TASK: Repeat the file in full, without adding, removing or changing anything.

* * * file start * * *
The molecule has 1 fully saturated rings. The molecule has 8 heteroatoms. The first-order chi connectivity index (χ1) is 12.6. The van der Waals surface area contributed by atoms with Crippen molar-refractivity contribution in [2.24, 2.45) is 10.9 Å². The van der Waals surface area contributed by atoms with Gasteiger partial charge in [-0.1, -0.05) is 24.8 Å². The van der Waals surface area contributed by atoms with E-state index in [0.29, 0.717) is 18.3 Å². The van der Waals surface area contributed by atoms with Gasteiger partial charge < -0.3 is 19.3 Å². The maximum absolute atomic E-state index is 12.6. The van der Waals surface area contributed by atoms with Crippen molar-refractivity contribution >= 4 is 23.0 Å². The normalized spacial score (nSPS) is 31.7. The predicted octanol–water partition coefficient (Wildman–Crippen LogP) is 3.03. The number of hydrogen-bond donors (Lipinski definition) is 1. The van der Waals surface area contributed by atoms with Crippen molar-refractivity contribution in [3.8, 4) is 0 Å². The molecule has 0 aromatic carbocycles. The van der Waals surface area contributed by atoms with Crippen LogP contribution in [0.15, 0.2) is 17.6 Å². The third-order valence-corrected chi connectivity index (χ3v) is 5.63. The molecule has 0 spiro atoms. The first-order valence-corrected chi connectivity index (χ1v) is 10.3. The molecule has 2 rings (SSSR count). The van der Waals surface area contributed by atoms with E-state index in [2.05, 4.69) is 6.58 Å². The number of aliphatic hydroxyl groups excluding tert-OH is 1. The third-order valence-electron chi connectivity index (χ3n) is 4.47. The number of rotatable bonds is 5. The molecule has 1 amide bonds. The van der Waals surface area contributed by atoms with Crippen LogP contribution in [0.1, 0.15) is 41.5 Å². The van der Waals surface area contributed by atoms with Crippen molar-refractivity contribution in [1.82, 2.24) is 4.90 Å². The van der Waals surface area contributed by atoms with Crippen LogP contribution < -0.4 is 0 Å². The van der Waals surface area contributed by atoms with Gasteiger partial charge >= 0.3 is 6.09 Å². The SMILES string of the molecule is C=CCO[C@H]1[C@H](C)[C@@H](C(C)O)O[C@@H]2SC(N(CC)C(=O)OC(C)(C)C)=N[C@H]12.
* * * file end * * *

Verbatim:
The molecule has 1 fully saturated rings. The molecule has 8 heteroatoms. The first-order chi connectivity index (χ1) is 12.6. The van der Waals surface area contributed by atoms with Crippen molar-refractivity contribution in [2.24, 2.45) is 10.9 Å². The van der Waals surface area contributed by atoms with Gasteiger partial charge in [-0.1, -0.05) is 24.8 Å². The van der Waals surface area contributed by atoms with E-state index in [0.29, 0.717) is 18.3 Å². The van der Waals surface area contributed by atoms with Gasteiger partial charge < -0.3 is 19.3 Å². The maximum absolute atomic E-state index is 12.6. The van der Waals surface area contributed by atoms with Crippen molar-refractivity contribution >= 4 is 23.0 Å². The normalized spacial score (nSPS) is 31.7. The predicted octanol–water partition coefficient (Wildman–Crippen LogP) is 3.03. The number of hydrogen-bond donors (Lipinski definition) is 1. The van der Waals surface area contributed by atoms with Crippen molar-refractivity contribution in [3.8, 4) is 0 Å². The molecule has 0 aromatic carbocycles. The van der Waals surface area contributed by atoms with Crippen LogP contribution in [0.15, 0.2) is 17.6 Å². The third-order valence-corrected chi connectivity index (χ3v) is 5.63. The molecule has 0 spiro atoms. The first-order valence-corrected chi connectivity index (χ1v) is 10.3. The molecule has 2 rings (SSSR count). The van der Waals surface area contributed by atoms with E-state index in [2.05, 4.69) is 6.58 Å². The number of aliphatic hydroxyl groups excluding tert-OH is 1. The third-order valence-electron chi connectivity index (χ3n) is 4.47. The number of rotatable bonds is 5. The molecule has 1 amide bonds. The van der Waals surface area contributed by atoms with Crippen LogP contribution in [0.1, 0.15) is 41.5 Å². The van der Waals surface area contributed by atoms with Crippen molar-refractivity contribution in [1.82, 2.24) is 4.90 Å². The van der Waals surface area contributed by atoms with Crippen LogP contribution < -0.4 is 0 Å². The van der Waals surface area contributed by atoms with Gasteiger partial charge >= 0.3 is 6.09 Å². The SMILES string of the molecule is C=CCO[C@H]1[C@H](C)[C@@H](C(C)O)O[C@@H]2SC(N(CC)C(=O)OC(C)(C)C)=N[C@H]12.